“When you are born at the start of a World War, and are hiding in bunkers and dodging bombs, it gets interesting,” Kate Jones says matter-of-factly of her formative years.
Kate was born in Budapest, and just five years old when World War II overran Hungary, too. Her family narrowly escaped the Russian invasion, catching “the last train to Germany (the American sector) before they closed the borders.”
“The reason we had to flee was not that we were targets for the Nazis but because my father, in WWI, had been a prisoner-of-war in Russia, and he managed to escape through Siberia and get back to Hungary. He figured the Russians would have his number,” she explains.
Kate lived in Germany until she was 12, and she arrived on the shores of America on Christmas Day 1951.
By 1958, Kate was married to her first husband. She found The Fountainhead “amongst his things, and [after reading] thought, ‘Ooh! I agree with everything [Ayn Rand] says!’” After that she began following Rand’s speeches and reading all of her work. She even had the opportunity to meet her in 1965. Kate, searching for advice on self-sacrifice, remembers asking Rand if her husband agreed with everything she said. “Of course, he has to!” Rand replied laughingly.
During this time, Kate fell in love with ballroom dancing, describing it as “another way that you can see how the mind creates patterns, systems, order, and balance…” She became a master of her craft and began teaching, adding Ballroom Dance Teacher to her mix of other jobs: copywriting and graphic art.
It was in the dance studio that she met her second husband, Dick, an electrical engineer, who was one of her students. He became so good that they entered Professional-Amateur competitions together, collecting over 60 trophies. They’ve been married 52 years as of 2022.
In 1975, a job transfer to Iran caused them to hang up their dancing shoes. While moving to the Middle East disrupted one life-path, it created another—Gamepuzzles.
In an airport newsstand in Dubai, she picked up Arthur C. Clarke's Imperial Earth. This science fiction novel introduced her to pentominoes—puzzle shapes made of 5 squares–inspiring her to “get a set crafted in classic Persian inlay and invent a game with it.”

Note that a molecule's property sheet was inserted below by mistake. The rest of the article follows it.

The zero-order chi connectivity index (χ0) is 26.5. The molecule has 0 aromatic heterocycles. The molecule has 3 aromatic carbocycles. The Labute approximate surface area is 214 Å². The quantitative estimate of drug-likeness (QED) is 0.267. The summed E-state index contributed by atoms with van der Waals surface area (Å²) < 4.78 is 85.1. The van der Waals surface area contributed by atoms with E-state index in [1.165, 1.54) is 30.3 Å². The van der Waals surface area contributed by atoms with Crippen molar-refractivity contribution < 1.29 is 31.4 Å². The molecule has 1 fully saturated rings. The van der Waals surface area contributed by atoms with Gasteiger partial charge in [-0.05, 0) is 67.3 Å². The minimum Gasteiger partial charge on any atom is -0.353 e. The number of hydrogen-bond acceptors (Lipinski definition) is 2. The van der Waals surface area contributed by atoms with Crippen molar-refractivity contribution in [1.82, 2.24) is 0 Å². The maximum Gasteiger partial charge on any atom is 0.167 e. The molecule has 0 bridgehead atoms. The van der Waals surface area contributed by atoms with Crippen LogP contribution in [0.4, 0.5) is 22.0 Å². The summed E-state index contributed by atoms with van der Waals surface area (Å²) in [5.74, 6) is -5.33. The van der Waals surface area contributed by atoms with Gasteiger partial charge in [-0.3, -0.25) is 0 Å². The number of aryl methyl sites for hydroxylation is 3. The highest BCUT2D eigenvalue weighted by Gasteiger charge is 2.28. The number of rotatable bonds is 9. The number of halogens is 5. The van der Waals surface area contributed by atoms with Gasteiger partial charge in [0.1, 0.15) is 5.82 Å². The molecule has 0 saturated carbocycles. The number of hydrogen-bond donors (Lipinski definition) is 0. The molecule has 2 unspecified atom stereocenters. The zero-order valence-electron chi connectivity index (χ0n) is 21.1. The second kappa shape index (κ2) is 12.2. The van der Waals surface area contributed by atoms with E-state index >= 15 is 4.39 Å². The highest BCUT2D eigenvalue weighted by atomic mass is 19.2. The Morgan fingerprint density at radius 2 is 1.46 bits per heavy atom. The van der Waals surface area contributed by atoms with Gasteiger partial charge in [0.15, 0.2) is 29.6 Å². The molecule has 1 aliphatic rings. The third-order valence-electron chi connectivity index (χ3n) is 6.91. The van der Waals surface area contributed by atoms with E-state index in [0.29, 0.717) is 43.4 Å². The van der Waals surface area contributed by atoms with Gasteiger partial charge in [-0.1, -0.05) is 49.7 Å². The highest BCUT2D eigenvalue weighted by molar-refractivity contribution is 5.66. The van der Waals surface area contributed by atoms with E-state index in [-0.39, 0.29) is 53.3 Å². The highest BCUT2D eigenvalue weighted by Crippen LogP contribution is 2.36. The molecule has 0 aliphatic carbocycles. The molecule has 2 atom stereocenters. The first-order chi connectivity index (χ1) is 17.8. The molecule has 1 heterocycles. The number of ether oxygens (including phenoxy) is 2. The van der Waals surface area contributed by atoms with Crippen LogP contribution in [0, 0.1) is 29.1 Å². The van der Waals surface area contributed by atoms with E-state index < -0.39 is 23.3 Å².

Back in the U.S. (another job transfer, this time to Baltimore), creating games became a full-time endeavor—and Kate has made it her life’s work since 1979, even enlisting her husband.
She settled on the name Gamepuzzles—which she went on to trademark—because her creations can be multiplayer games and puzzles.
The main criterion for each Gamepuzzle is that it’s colorful, beautiful, geometric, and a work of art itself. Kate holds her Gamepuzzles so dear in part because they parallel Objectivism: “These puzzles give you an objective, and then you figure it out…you make rational decisions to combine things,” she told us.
These days, Kate keeps a full schedule, showing her Gamepuzzles at art fairs, creating new ones with lasers and acrylics, running the business, and, of course, keeping up with The Atlas Society—she sleeps only four hours a day!
Kate is our most active Atlas Society member—as she has attended more virtual events than any other donor—and is pleased with David Kelley’s open Objectivist approach. She admires him for having the guts to break away from Orthodox Objectivism, the way the United States declared their independence from colonial rulers.
We are thrilled to have Kate amongst our ranks and feel that her Gamepuzzles, which, as she puts it, “integrate art, writing, philosophical yearning for symmetry and order, and the celebration of the human mind and spirit,” could not be a more beautiful symbol of Objectivism itself.
You can check out Kate’s Gamepuzzles HERE!